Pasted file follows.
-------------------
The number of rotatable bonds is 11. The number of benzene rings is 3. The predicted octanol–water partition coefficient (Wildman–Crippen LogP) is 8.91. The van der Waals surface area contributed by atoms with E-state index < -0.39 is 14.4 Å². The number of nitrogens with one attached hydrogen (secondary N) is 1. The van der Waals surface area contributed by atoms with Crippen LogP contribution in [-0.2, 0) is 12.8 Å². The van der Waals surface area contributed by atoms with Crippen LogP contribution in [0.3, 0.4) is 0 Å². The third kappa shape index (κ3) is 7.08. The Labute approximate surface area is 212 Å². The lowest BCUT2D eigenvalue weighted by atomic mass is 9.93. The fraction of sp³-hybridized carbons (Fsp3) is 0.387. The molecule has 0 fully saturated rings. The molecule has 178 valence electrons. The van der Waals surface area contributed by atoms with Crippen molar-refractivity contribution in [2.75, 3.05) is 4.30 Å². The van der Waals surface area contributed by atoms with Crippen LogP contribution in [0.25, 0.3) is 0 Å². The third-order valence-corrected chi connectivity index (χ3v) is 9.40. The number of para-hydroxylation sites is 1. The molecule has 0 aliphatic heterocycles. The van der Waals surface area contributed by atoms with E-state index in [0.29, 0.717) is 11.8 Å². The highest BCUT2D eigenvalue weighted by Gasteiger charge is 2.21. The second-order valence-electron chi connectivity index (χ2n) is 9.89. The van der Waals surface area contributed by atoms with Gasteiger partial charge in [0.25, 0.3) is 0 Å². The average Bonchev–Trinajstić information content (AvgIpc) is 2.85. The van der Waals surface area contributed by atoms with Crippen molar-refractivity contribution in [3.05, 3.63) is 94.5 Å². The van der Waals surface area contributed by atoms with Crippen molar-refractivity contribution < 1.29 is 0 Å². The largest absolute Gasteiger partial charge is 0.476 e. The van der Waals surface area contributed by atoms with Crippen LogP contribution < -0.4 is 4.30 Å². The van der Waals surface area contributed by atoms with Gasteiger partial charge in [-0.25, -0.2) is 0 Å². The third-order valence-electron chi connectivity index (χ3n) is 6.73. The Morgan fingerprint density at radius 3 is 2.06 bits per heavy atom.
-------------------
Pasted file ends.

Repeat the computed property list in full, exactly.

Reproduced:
The number of rotatable bonds is 11. The number of benzene rings is 3. The predicted octanol–water partition coefficient (Wildman–Crippen LogP) is 8.91. The van der Waals surface area contributed by atoms with E-state index < -0.39 is 14.4 Å². The number of nitrogens with one attached hydrogen (secondary N) is 1. The van der Waals surface area contributed by atoms with Crippen LogP contribution in [-0.2, 0) is 12.8 Å². The van der Waals surface area contributed by atoms with Crippen LogP contribution in [0.3, 0.4) is 0 Å². The third kappa shape index (κ3) is 7.08. The Labute approximate surface area is 212 Å². The lowest BCUT2D eigenvalue weighted by atomic mass is 9.93. The fraction of sp³-hybridized carbons (Fsp3) is 0.387. The molecule has 0 fully saturated rings. The molecule has 178 valence electrons. The van der Waals surface area contributed by atoms with Crippen molar-refractivity contribution in [2.75, 3.05) is 4.30 Å². The van der Waals surface area contributed by atoms with Crippen LogP contribution in [0.25, 0.3) is 0 Å². The third-order valence-corrected chi connectivity index (χ3v) is 9.40. The number of para-hydroxylation sites is 1. The molecule has 0 aliphatic heterocycles. The van der Waals surface area contributed by atoms with E-state index in [0.29, 0.717) is 11.8 Å². The highest BCUT2D eigenvalue weighted by Gasteiger charge is 2.21. The second-order valence-electron chi connectivity index (χ2n) is 9.89. The van der Waals surface area contributed by atoms with Gasteiger partial charge in [0.25, 0.3) is 0 Å². The average Bonchev–Trinajstić information content (AvgIpc) is 2.85. The van der Waals surface area contributed by atoms with Crippen molar-refractivity contribution in [3.05, 3.63) is 94.5 Å². The van der Waals surface area contributed by atoms with Crippen molar-refractivity contribution < 1.29 is 0 Å². The largest absolute Gasteiger partial charge is 0.476 e. The van der Waals surface area contributed by atoms with Crippen LogP contribution < -0.4 is 4.30 Å². The van der Waals surface area contributed by atoms with Gasteiger partial charge in [-0.25, -0.2) is 0 Å². The third-order valence-electron chi connectivity index (χ3n) is 6.73. The Morgan fingerprint density at radius 3 is 2.06 bits per heavy atom.